To foster this interest (well someone has to raise the next generation of pyromaniacs or all those nice firefighters will be out of a job) we took her to a (early) Winter Solstice party on Saturday, with a (small and well-contained) bonfire. The hosts and most of the guests were German and the kids did a lantern parade, carrying paper lanterns strung on sticks, lit up by flickering candles and singing German songs. Fred sang, loudly, with gusto, her own lantern carrying song. Una watched the fire all night and was quiet and self contained. The kids wrapped potatoes in foil to roast in the fire (they cooked perfectly despite the small brazier), and we ate warming bean soup in the winter darkness.

Saturday, June 17, 2006

I love buttons. I remember my Nana had a long flat tin, red, possibly it once had toffees in it. Or shortbread. Whatever the case, the consumables had long since been consumed and in it instead was buttons, a lifetime's collection of oddments, different shapes and sizes. It was the closest thing to treasure any real person I knew owned. The grandchildren had free access to these buttons, I remember trailing my hands through them, sifting them through my fingers like sand at the beach. I don't know where those buttons are now. Possibly my mother has them, or my sister who learned to sew and knit as a child, and did so often with Nana, where I lacked the patience for sitting still.
The buttons above are from a shop called Buttonmania in the city. Martin and I are planning an excursion, so I can revisit buttons, so Fred can ride in a hand operated elevator (and me too) and perhaps while we are there we might find some treasures to take home.

Thursday, June 15, 2006

Mmm...Duck Fat
I roasted a whole duck last week. It was an interesting process - I poached it in tea first and then roasted it. The recipe called for a very high temperature and because there was honey in the tea mix the duck went startlingly black but was very crispy and tasty for the first few quickly became somewhat overwelming - under the crisp skin there's a layer of hot liquid fat. The meat however is delicious, dark and gamey, with a slight resistance to the bite yet soft and tender. After we had eaten the bird we made stock from its bones, dark and rich and strange. I'll make a risotto from it I think, with mushrooms and eggplant and parsley and wine.
Also, in a moment of nostagia for my childhood, I poured the liquid fat from the pan into a white cup and kept it. It's in our fridge now, a solid white block on top with a dark jelly underneath. We've used it twice to cook potatoes in - they come out beautifully crisp and flavoursome. As a child I would have had it spread on hot toast, digging the knife in deep to get a good blend of the white fat and the dark rich jelly. This is a treat that no doubt my children will never know, living in a post-cholesterol age. It feels wicked indulging in duck fat, but whatever gets you through these chilly Melbourne winter days.

Tuesday, June 13, 2006

I love creche day. Fred goes off in the morning (sometimes I take her in on the tram, sometimes she goes on Martin's bike. This morning I think Martin has caved to illness, fatigue and the snap freeze and taken her in the car) and the house settles into quiet. Una is still happy to lie around alone on the floor and kick and have unfettered access to Fred's toys (life with Fred is somewhat dizzying for Una). Some Tuesdays Martin has a placement in a school and Una and I are alone for the day. I work. She sleeps. We go for little walks to the supermarket or we visit. It's funny though because Undine doesn't like Tuedays:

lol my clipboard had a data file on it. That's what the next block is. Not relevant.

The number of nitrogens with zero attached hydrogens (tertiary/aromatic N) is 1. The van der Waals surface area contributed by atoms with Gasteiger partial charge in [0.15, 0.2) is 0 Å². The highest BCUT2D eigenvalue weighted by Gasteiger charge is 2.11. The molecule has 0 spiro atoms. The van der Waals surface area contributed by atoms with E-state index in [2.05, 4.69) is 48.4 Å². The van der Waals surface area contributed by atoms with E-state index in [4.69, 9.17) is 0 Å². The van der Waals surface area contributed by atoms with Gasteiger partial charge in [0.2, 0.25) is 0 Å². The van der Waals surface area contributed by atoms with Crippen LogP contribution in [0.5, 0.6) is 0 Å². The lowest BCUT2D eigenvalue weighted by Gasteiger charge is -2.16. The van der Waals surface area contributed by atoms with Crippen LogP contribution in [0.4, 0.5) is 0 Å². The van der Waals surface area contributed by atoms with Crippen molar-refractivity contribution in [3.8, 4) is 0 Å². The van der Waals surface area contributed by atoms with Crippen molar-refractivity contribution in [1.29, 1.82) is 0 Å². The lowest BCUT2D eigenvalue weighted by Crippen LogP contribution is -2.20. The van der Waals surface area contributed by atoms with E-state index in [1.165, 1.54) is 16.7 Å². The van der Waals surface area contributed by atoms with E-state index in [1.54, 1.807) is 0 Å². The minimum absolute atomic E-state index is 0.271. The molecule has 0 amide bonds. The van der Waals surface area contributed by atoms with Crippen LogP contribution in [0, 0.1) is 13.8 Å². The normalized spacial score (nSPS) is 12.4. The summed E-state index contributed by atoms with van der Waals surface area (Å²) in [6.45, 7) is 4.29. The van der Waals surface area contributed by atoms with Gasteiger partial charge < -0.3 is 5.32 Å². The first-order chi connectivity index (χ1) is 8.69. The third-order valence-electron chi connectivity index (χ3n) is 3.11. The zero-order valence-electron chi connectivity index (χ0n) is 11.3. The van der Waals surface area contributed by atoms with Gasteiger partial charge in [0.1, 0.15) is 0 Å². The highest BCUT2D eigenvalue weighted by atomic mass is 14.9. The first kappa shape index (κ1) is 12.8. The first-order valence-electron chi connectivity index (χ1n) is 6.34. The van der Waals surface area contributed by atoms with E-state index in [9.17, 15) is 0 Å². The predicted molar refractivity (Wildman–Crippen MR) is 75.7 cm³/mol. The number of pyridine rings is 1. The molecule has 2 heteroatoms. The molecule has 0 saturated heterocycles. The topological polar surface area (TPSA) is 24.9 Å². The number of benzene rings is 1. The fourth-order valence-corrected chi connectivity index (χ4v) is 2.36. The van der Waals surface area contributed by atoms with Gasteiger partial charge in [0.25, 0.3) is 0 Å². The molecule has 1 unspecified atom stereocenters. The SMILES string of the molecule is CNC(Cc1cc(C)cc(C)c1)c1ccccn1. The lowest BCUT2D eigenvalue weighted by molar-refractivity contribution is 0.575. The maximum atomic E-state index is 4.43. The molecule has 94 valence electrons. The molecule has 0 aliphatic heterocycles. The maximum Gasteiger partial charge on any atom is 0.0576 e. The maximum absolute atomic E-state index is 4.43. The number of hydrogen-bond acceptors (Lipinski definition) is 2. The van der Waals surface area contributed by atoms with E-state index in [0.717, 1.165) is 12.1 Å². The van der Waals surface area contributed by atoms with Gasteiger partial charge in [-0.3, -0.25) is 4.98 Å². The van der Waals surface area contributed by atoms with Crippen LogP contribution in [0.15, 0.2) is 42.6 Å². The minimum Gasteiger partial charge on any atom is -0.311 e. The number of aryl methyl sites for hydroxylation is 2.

Undine straggled down the stairs to the bathroom. She felt a lump of something, starting at the base of her spine and working its way upwards. It wasn't a physical something, though it belonged inside her body, under her skin, trapped inside the fine network of muscle, tissue, nerve and bone. She knew what was happening because it had happened before, and even though she felt a little shiver of fear, mostly she was annoyed, because it was Tuesday and Tuesdays were - on the whole - not to be trusted.

After I wrote that line about Tuesdays I found a long essay online about Bad Tuesdays in Jane Austen novels. Apparently Tuesdays really aren't to be trusted. I don't know about Austen but I picked the day fairly randomly, though here's Undine's case against them:

Tuesdays were just badly designed, she thought crossly, as Lou danced in front of her with a piece of burnt toast and a coffee. They didn't have the anticipation and freshness of Mondays,when you woke up with the weekend still singing in your mind, and made resolutions to be more organised for the rest of the week, and looked fofrward to school so you could hear who wore what to Nick's party and the various assorted minutiae that coloured other people's lives. By Tuesday the weekend was well and truly down with - old news - and the next weekend felt a long way away.

But here we are all big fans of Tuesdays. Hooray for Tuesdays!

My favourite part about Tuedays? It's when Fred comes home, if she's on the bike she starts shouting halfway down the laneway 'Mama, we're ba-ack, Mama, we're ba-ack.' She runs in and kisses me, if she's tired she hugs too, collapsing into me. The first thing she always says is, 'Where's Una?' (this is what she always says to me if we talk on the phone when she's out too). Then she tells me about her day and I tell her about mine. It's great being three, having news of your own. She seems to have a lot of friends, but there is one special one - Mali. Mali is 4 and an all important half, she speaks German and has a sister called Lily. Fred loves her the best and Mali loves 'Freddie' (creche is the one place she is called Freddie, to distinguish her from a little boy, Frederick, who has the nickname Fred).